Overcoming questions of jurisdiction and permitting that led to the city, county agreement following Astroworld tragedy

HOUSTON – Months after 10 people died during a crowd crush at the Astroworld festival, there was still a back-and-forth over responsibility, authority and permitting for large events at NRG Park.

Emails obtained by KPRC 2 Investigates highlight some of the confusion that had to be overcome when forming a new interlocal agreement between the city and county.

“Historically, that’s been a property that’s very unique,” said Susan Christian, head of the Mayor’s Office of Special Events. “(It) has a lot of bosses, a lot of entities, if you will.”

NRG Park is managed by the Harris County Sports and Convention Corporation. Outside of Texans games and team-related events, as well as the Houston Livestock Show and Rodeo, a question mark remained over jurisdictional authority at the park for the myriad special events held on the property, like the Astroworld Festival.

While NRG is a county-owned facility, it is firmly within the city limits of Houston.

A 2018 agreement that outlined the responsibilities of the city and county fire marshals dealt largely with building inspections, not an emergency, and the police response to events. That agreement noted the city was responsible for inspecting buildings at NRG.

Following the 10 people who died during a crowd crush at the Astroworld Festival, there was a lot of confusion and finger-pointing over who had jurisdiction and authority at NRG.

An email dated Oct. 28, 2022 from Harris County Fire Marshal Laurie Christensen obtained by KPRC 2, shows this jurisdictional point wasn’t cleared up until May when she wrote, “In a meeting on 05/17/2022 the task force agreed this was within the city of Houston jurisdiction and the county fire marshal had no authority.”

Christensen had previously stated her office was “mistakenly” accused of not properly permitting the Astroworld Festival.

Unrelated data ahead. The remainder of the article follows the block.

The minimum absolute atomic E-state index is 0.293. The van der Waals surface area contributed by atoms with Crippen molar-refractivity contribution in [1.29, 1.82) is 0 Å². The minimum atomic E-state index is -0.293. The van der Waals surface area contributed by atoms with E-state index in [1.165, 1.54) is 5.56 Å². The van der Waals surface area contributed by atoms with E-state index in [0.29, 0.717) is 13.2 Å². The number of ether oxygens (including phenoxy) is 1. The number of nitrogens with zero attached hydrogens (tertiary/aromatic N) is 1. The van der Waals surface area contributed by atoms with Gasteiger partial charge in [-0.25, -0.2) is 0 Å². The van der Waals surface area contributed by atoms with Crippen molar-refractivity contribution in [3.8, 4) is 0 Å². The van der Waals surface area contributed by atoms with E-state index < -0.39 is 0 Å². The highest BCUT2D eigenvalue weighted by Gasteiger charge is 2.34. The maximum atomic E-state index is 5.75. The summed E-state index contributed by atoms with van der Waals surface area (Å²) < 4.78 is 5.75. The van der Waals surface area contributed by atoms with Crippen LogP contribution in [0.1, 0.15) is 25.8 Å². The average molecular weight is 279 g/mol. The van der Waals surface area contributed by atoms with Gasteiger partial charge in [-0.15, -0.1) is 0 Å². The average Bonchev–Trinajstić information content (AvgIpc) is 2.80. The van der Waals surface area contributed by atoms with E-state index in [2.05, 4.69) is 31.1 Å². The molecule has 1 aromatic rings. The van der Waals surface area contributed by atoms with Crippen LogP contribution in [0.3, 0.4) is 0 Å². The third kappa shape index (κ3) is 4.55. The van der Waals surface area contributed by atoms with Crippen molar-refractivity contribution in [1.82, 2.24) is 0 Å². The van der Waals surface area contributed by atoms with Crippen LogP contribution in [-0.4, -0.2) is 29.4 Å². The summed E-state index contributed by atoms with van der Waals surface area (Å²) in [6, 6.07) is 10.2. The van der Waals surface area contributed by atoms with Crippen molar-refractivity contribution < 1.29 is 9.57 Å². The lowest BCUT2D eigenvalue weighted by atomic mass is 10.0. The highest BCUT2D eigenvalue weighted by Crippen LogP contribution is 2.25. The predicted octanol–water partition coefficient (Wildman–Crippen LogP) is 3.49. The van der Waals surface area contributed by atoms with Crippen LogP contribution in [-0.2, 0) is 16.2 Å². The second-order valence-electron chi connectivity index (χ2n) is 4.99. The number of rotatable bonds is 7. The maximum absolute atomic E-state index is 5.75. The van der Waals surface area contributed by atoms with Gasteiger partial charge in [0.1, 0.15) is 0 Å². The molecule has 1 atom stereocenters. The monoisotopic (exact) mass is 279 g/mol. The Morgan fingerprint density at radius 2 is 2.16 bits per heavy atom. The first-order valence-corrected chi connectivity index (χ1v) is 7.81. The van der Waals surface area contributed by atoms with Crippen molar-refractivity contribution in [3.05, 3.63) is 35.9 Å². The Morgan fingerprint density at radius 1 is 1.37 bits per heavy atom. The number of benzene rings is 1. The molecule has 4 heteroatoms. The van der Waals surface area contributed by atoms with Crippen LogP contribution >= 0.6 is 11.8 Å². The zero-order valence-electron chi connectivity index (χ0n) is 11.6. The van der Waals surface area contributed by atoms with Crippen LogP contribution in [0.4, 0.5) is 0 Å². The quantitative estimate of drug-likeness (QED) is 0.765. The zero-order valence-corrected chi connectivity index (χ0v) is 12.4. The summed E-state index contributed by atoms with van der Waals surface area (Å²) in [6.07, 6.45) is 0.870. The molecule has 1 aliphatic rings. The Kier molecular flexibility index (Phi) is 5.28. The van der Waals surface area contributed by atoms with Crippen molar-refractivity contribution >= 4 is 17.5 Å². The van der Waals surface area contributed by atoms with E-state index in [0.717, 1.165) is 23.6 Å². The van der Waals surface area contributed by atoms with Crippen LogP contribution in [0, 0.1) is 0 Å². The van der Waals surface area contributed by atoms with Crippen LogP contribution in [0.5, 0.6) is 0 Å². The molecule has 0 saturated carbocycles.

“What this new interlocal address is responsibility,” said Christensen.

Christensen said another major point brought up during the task force discussion was streamlining the permitting process. In a draft agreement of the interlocal agreement, questions arose from past Astroworld permits where it was noted: “each department was not aware of who had made approvals.”

Christensen said all permits will now first funnel through her office so everyone is on the same page as to what is being requested and what is approved. Christensen noted permit approval is still being completed by respective city departments.

“Now, we will all know, at the same time, what is coming at us and we can properly plan,” said Christensen.

As KPRC 2 Investigates has previously reported, the new interlocal agreement requires the Harris County Fire Marshal, HPD, HFD, NRG managers, along with promoters and producers to meet on a regular basis to plan for upcoming events that involve 6,000 or more attendees.

The Houston police and fire chiefs have to approve security and medical plans for these events, which includes “show-stop” authority. The agreement also allows the city and county to recoup emergency response-related costs from promoters or producers who deviate from approved plans.

“Now, we can make sure our first responders know what that plan looks like ahead of time,” said Christensen.

Christensen said everyone knowing the plan for an event, along with what permits have been issued, will help police, fire and EMS stay ahead of potential trouble.

“I always say don’t wait till 2 o’clock in the morning to get to know somebody, you need to know them before the incident occurs,” said Christensen.


About the Author:

Award winning investigative journalist who joined KPRC 2 in July 2000. Husband and father of the Master of Disaster and Chaos Gremlin. “I don’t drink coffee to wake up, I wake up to drink coffee.”